I painted some Jenga blocks and gave them a clear coat in Mod Podge to seal the paint. The Mod Podge coat is still sticky after a few days, which is definitely not good for Jenga blocks. How can I make the blocks not sticky?


Unfortunately after more than a month of curing, my blocks still stick together! What are my options?

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    Polyacrylic works best , it’s better than poly urethane. And mod podge is out dated. . It was basically the first clear coat they came up with . My granny went crazy with it in the 70s – Foolish girl Aug 19 '19 at 7:05
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    @Foolishgirl Mod Podge is absolutely not outdated; there are different uses for urethane, acrylic "urethane," and mod podge (and crystal clear, and floor polish, and dullcote, and...), and thinking there's a one-size-fits-all clear coat is as foolish as thinking hot glue is perfect for everything (it never is). – Allison C Aug 20 '19 at 1:39

Mod Podge takes a very long time to cure; around four weeks, depending on humidity and coat thickness.

To properly use Mod Podge, you need to apply multiple thin layers (not thick ones), allowing them to dry completely between each coat. According to Meaningful Mama,

If you don’t let [the Mod Podge] dry completely between coats, your project can end up more sticky and may bubble a bit.

"Dry" is not "cured," however; while it will only take an hour or so (again, depending on humidity) for each coat to dry, you need to leave the pieces alone for roughly a month to become fully cured and hardened. Once fully cured, the Mod Podge will be a durable coating resistant to damage, but during the cure time, it will remain soft and susceptible to damage, including shifting and peeling.

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    Good to know! I only applied one layer and don't plan on applying more. Guess it'll just be a while until I can make use of them. – jackwise Aug 9 '19 at 14:33
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    @jackwise Don't forget to accept the answer if you're satisfied with it! :) – Bella Swan Aug 21 '19 at 11:05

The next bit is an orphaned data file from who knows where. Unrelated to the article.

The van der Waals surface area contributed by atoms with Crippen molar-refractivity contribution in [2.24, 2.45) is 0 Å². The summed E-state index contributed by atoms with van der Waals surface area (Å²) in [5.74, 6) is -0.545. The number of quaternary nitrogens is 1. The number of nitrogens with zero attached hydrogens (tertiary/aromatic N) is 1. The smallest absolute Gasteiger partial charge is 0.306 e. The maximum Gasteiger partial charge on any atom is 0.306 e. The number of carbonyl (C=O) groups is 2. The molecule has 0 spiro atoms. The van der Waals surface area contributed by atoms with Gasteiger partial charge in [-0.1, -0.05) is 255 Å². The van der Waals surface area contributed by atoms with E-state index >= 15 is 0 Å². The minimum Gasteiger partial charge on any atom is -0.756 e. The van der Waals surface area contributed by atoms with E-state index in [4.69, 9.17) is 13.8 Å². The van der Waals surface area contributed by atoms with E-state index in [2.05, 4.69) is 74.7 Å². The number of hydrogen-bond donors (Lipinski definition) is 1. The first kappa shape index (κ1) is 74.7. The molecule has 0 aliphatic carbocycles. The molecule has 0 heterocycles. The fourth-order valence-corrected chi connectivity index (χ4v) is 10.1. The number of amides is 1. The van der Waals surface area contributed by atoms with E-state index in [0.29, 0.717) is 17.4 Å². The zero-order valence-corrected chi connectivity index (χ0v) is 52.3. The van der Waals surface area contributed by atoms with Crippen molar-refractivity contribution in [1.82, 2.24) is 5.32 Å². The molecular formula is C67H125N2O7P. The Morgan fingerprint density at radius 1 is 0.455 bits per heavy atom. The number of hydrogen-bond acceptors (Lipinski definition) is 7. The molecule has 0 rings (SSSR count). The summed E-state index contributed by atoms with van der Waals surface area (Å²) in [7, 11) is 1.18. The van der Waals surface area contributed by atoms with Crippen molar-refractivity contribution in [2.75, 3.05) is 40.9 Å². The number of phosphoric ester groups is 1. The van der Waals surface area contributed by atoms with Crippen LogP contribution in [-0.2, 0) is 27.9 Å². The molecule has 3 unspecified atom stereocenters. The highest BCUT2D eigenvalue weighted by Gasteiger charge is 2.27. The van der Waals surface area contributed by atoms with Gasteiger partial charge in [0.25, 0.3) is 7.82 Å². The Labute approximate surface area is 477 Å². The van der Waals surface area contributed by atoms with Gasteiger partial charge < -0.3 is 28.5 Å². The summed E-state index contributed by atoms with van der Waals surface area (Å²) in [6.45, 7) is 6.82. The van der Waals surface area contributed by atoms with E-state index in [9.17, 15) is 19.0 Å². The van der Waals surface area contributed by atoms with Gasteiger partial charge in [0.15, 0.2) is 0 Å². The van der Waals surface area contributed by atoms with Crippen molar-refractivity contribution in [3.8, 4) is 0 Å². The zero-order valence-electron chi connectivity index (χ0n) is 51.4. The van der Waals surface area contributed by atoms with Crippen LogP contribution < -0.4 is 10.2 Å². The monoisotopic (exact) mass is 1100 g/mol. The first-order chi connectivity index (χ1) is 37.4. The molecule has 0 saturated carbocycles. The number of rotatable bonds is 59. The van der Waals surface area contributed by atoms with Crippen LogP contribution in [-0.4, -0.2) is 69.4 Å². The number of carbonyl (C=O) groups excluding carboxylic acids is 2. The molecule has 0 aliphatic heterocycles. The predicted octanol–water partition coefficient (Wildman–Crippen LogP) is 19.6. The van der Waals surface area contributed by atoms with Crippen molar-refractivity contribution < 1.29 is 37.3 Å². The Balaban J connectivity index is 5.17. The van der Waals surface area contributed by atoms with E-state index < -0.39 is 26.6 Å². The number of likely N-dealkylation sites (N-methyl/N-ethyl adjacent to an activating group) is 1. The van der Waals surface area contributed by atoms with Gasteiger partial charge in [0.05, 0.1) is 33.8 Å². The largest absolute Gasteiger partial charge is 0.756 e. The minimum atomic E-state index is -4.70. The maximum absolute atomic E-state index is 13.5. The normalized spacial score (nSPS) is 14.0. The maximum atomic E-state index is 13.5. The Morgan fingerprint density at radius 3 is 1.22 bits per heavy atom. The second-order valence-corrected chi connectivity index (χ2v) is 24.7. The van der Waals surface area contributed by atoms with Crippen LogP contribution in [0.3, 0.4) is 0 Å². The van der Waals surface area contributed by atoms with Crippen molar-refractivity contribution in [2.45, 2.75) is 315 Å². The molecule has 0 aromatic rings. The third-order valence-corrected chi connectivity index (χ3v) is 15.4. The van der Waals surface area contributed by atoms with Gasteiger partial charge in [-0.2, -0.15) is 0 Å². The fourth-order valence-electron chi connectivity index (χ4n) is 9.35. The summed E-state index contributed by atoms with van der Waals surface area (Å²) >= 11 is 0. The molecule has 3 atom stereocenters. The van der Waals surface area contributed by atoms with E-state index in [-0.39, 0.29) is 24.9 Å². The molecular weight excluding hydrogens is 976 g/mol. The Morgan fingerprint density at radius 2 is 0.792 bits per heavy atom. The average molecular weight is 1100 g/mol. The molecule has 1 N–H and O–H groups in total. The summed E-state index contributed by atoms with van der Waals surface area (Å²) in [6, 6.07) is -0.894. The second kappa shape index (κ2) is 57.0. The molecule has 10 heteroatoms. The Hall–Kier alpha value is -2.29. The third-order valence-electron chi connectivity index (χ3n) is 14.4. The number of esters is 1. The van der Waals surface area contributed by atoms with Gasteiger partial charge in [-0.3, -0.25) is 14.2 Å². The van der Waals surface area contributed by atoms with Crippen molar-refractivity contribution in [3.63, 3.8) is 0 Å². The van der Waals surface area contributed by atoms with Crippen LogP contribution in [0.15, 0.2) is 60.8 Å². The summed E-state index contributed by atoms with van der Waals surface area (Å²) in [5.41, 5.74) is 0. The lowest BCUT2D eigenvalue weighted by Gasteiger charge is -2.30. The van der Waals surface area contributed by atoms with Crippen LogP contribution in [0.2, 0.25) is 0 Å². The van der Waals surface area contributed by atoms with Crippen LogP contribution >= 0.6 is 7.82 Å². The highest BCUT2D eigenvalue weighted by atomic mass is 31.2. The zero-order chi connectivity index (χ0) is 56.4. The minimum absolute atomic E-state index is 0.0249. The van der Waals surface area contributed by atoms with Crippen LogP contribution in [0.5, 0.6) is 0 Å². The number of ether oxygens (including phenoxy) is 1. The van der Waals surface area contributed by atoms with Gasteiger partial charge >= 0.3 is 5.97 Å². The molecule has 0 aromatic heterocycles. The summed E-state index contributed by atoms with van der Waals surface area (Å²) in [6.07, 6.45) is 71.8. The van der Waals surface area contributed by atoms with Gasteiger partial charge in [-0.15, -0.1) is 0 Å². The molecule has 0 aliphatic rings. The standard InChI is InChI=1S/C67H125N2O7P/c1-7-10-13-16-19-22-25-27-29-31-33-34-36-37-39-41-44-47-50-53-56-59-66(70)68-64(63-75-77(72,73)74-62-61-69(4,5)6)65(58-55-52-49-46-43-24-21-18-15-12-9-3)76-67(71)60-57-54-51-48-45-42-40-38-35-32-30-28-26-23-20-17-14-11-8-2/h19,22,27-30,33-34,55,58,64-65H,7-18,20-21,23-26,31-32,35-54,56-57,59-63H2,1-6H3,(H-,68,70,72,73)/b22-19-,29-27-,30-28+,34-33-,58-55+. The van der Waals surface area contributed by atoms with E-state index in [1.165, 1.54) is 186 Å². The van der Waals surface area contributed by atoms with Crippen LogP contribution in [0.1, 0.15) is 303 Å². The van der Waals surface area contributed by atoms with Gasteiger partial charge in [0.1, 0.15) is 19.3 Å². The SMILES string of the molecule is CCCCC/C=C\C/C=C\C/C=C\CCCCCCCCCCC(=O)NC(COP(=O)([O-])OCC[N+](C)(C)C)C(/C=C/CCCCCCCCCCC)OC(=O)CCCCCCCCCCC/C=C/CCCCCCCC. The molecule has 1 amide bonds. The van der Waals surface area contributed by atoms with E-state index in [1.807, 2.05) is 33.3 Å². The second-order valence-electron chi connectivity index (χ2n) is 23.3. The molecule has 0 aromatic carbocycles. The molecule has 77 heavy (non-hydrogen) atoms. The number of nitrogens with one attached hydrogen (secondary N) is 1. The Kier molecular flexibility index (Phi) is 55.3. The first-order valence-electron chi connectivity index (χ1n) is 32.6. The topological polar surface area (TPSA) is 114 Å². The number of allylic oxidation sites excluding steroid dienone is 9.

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    @BellaSwan I'm waiting a while to make sure the blocks actually cure - if waiting doesn't work, the question still stands. – jackwise Aug 21 '19 at 16:05
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    After about two months, it seems like my blocks have finally cured (enough). Going to accept this answer. – jackwise Oct 10 '19 at 18:36
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    @jackwise thanks for the update! It really is very, very slow to cure. – Allison C Oct 10 '19 at 19:03

Just to supplement the good answer by Allison C, there is a wide variety of Mod Podges with different characteristics (see descriptions on this blog). Certain ones are more prone to be sticky than others, especially if there is high humidity.

If thin coats and long curing still don't solve the problem, one solution is to try a different Mod Podge product that may be less prone to stickiness (see linked blog). Another solution is to give the item time for the Mod Podge to dry and cure, then spray it with several light coats of a clear acrylic sealer.


This might seem or sound a little silly, but I always do this, and have done it for bigger projects as well (like when I made a speaker out of cardboard).

I wanted a nice coating so I used a little bit too much mod podge (and too little water), so well...
The solution basically is: get dust, sand, or any other very smooth and light powder (you can also try any dry color powders, as they could even give texture to your blocks). Get it to the finest stage (blend it if it is coarse or has granules and such). Use a sieve to filter out crude leftovers, collect it in a paper, or something similar, and just plainly blow it across the blocks (do so with every single one).

  • Another thing well if we're talking about it how sticky is it really 🤔? As in stick it to a wall and stays there sticky? Or just.. keep it somewhere for long and when you try to move it, it resists kinda sticky? Also well another stupid solution if you're open to trying it would be.. superglue, the extremely liquid one, pour it on it and spread it across just like coating will mod podge (and it will surely dry and give a shiny-ish texture) – Aryan Oct 10 '19 at 6:27
  • Will this help the drying process? – Joachim Oct 10 '19 at 8:47
  • I tried doing something similar actually! It unfortunately did not help. – jackwise Oct 10 '19 at 18:36

Sandpaper helps a lot actually! As long as you don’t mind a few scuff marks, the sandpaper gets rid of almost all of the stickiness. I painted my Switch controllers the other day and hated the stick, but I used some sandpaper, and with a few scuff marks on the back, they're good and smooth now!

  • Would the sandpaper not dull the shine? What grain did you use? – jackwise Apr 8 '20 at 19:48

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